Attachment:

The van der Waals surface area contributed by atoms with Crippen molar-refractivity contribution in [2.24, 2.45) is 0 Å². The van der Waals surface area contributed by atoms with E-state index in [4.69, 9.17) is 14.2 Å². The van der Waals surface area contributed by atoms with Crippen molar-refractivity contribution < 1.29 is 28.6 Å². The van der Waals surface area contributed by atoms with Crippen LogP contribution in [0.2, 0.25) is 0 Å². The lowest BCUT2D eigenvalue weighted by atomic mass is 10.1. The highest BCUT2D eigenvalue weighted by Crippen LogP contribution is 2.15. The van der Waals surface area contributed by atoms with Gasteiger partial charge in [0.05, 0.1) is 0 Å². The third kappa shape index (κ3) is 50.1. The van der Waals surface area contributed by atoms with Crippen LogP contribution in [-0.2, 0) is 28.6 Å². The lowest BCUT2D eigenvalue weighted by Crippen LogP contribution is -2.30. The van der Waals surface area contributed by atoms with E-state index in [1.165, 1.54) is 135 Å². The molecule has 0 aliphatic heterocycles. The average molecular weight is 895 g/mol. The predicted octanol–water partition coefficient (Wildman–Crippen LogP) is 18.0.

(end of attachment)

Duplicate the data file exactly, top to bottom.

The van der Waals surface area contributed by atoms with Crippen molar-refractivity contribution in [2.24, 2.45) is 0 Å². The van der Waals surface area contributed by atoms with E-state index in [4.69, 9.17) is 14.2 Å². The van der Waals surface area contributed by atoms with Crippen molar-refractivity contribution < 1.29 is 28.6 Å². The van der Waals surface area contributed by atoms with Crippen LogP contribution in [0.2, 0.25) is 0 Å². The lowest BCUT2D eigenvalue weighted by atomic mass is 10.1. The highest BCUT2D eigenvalue weighted by Crippen LogP contribution is 2.15. The van der Waals surface area contributed by atoms with Gasteiger partial charge in [0.05, 0.1) is 0 Å². The third kappa shape index (κ3) is 50.1. The van der Waals surface area contributed by atoms with Crippen LogP contribution in [-0.2, 0) is 28.6 Å². The lowest BCUT2D eigenvalue weighted by Crippen LogP contribution is -2.30. The van der Waals surface area contributed by atoms with E-state index in [1.165, 1.54) is 135 Å². The molecule has 0 aliphatic heterocycles. The average molecular weight is 895 g/mol. The predicted octanol–water partition coefficient (Wildman–Crippen LogP) is 18.0.